Did anybody actually read what I wrote? My sub's "distance" is NOT greater than actual distance. It is significantly less, 25% less, and it has nothing to do with the temperature or humidity, otherwise all the measurements would be off in the same way and to the same degree. It does NOT have anything to do with delay because of processing. It is the opposite of delay for the sub. Furthermore the other speakers' distances are accurate to within an inch.

And Chris has said on many occasions that they have not figured out why some subs measure closer then they are physically. What YOU haven't said is how the systems sounds. If it sounds good to you, what is the problem?
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post #16337 of 71889 Old 07-12-2009, 12:09 AM
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Quote:
Originally Posted by kjgarrison View Post

ahem ..

Did anybody actually read what I wrote? My sub's "distance" is NOT greater than actual distance. It is significantly less, 25% less, and it has nothing to do with the temperature or humidity, otherwise all the measurements would be off in the same way and to the same degree. It does NOT have anything to do with delay because of processing. It is the opposite of delay for the sub. Furthermore the other speakers' distances are accurate to within an inch.

I read what you wrote and I don't know enough to comment on the reported distance issue.

You also asked whether the receiver calculated delays based on actual distances or a virtual distance. I could answer that question and I did. It does not calculate delays based on distances, it calculates them based on the time differences in sound arriving from each speaker.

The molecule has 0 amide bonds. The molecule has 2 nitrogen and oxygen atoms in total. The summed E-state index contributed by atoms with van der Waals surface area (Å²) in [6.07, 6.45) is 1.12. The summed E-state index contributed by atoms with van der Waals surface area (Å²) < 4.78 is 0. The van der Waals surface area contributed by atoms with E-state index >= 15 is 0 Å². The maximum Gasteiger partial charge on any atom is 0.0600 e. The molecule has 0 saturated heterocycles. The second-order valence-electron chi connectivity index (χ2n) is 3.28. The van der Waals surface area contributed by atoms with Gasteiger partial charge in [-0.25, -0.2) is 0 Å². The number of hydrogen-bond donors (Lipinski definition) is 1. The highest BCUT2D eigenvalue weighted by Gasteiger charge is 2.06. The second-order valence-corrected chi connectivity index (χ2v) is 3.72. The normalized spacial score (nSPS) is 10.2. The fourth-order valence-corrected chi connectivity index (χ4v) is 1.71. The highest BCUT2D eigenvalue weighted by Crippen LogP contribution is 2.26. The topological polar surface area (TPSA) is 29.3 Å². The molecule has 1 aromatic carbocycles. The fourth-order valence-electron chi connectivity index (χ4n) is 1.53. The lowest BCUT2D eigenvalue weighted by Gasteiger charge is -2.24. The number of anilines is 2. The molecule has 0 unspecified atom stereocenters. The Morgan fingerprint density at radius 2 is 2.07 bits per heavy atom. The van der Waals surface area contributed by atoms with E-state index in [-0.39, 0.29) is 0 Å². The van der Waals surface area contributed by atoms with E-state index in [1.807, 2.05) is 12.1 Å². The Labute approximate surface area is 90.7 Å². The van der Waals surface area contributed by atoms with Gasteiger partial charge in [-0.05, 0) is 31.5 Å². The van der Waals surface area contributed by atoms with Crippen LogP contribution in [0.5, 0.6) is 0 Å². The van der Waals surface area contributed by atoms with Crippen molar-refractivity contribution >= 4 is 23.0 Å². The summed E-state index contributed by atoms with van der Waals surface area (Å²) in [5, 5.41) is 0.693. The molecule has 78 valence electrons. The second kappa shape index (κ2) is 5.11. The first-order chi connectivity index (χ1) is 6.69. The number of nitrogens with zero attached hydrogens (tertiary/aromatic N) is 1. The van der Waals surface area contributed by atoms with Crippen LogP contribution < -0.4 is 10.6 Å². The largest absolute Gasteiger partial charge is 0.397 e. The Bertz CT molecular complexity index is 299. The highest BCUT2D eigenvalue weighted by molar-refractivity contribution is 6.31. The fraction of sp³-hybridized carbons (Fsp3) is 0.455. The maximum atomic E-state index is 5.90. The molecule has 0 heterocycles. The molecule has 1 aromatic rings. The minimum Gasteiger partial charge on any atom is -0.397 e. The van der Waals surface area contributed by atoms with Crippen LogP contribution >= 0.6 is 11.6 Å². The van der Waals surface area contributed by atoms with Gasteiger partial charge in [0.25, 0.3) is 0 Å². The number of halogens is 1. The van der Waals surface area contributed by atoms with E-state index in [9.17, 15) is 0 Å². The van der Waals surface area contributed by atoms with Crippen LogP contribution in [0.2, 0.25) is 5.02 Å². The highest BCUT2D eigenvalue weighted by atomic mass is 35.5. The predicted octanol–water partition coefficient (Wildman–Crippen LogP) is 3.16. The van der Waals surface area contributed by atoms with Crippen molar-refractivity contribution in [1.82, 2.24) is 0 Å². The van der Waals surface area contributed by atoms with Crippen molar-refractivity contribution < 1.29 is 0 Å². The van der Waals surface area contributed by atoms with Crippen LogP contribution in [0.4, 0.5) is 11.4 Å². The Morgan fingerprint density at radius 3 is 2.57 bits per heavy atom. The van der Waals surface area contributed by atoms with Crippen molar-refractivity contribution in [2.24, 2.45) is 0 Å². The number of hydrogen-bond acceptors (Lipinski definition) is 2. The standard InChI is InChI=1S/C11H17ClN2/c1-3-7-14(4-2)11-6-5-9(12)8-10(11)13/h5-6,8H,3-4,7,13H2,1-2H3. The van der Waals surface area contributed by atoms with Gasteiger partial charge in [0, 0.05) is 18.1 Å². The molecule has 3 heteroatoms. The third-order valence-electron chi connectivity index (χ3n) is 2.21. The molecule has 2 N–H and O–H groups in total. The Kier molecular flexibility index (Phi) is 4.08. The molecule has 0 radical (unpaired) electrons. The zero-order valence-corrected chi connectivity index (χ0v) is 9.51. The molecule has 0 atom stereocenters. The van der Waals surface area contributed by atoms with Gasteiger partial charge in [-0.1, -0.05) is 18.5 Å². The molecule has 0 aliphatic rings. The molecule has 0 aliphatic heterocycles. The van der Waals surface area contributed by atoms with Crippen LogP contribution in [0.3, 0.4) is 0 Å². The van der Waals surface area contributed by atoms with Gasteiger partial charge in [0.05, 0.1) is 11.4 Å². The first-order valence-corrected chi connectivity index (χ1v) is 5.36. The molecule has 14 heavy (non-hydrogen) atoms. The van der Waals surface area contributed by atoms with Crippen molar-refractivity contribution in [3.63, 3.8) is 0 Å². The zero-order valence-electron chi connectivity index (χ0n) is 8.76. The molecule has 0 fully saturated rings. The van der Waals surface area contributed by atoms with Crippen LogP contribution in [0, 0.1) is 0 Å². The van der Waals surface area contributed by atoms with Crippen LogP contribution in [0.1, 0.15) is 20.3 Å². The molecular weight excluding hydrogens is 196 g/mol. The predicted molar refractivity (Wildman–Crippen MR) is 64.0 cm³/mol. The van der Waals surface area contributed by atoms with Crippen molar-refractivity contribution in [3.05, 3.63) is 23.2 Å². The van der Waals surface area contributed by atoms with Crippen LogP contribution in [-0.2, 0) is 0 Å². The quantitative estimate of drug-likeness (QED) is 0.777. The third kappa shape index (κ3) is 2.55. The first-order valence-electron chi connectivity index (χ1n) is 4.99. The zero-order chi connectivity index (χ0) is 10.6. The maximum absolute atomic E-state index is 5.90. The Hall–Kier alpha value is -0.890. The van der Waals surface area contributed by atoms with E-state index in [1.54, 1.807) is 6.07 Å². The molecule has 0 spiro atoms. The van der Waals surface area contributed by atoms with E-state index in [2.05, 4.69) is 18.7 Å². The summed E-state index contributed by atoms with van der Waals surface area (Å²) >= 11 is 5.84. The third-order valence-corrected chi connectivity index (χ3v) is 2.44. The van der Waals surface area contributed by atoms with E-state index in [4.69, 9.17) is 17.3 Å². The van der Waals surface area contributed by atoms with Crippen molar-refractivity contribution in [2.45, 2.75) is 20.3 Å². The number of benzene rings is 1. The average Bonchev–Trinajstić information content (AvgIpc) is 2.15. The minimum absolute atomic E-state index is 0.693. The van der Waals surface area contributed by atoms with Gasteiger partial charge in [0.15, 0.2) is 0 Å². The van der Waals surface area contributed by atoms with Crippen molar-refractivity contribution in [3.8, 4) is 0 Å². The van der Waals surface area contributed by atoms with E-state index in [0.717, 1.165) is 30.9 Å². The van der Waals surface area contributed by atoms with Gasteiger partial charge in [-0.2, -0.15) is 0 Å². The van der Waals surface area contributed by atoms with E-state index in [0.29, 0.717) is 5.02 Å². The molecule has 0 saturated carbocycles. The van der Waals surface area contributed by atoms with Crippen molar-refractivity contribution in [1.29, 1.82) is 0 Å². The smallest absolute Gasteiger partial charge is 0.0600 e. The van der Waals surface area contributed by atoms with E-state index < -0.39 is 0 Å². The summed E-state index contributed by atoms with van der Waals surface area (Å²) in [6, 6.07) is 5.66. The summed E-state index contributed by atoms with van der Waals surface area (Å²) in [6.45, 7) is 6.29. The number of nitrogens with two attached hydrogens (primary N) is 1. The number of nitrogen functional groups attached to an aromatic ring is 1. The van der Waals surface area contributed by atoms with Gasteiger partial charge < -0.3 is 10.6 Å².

I purposely left out the rest of your post in the text I quoted apart from the specific question in order to indicate that I was only answering the question about how delays are calculated. Distance doesn't come into it, only the actual differences in the measured arrival delays.
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post #16338 of 71889 Old 07-12-2009, 12:13 AM
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Quote:
Originally Posted by thomasamiller View Post

How is a consumer to know which Audyssey pieces the AV Receiver company has included in their products? Generally does Onkyo include more pieces than Denon? I have been reading a lot of posts that indicate Onkyo has a more complete Audyssey implementation. Any guidance? I wish Audyssey would have a comparison on their website of which pieces are implemented. I have seen the page on their website that shows the AV receivers that come with Auyssey but it only shows the main modules (MultiEQ, Dynamic Volume, etc). It does not show how granular the different companies have integrated the technology!

The differences have to do with how each manufacturer designs their products. There is absolutely no difference in the core Audyssey algorithms found in each model.

1) Denon shows the MultEQ filters with a nicer graph in the higher end models and a crude parametric graph in the lower end models. Onkyo doesn't show the filters at all.

2) Denon allows the user to select between Audyssey Reference and Audyssey Flat. Onkyo makes that selection automatically (Audyssey Reference always, Audyssey Flat if you switch to THX mode)

3) Denon has three pre-sets for Dynamic Volume and Onkyo has two

4) Dynamic EQ is identically implemented in all models

The full list of current products with Audyssey and the exact technology in them is here:
http://www.audyssey.com/products/consumer_ready.html

The differences in resolution between MultEQ and MultEQ XT is described here:
http://www.audyssey.com/technology/multEQ_products.html

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post #16339 of 71889 Old 07-12-2009, 12:34 AM
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I just ran audyssey on my Onkyo sr805 and these are the results.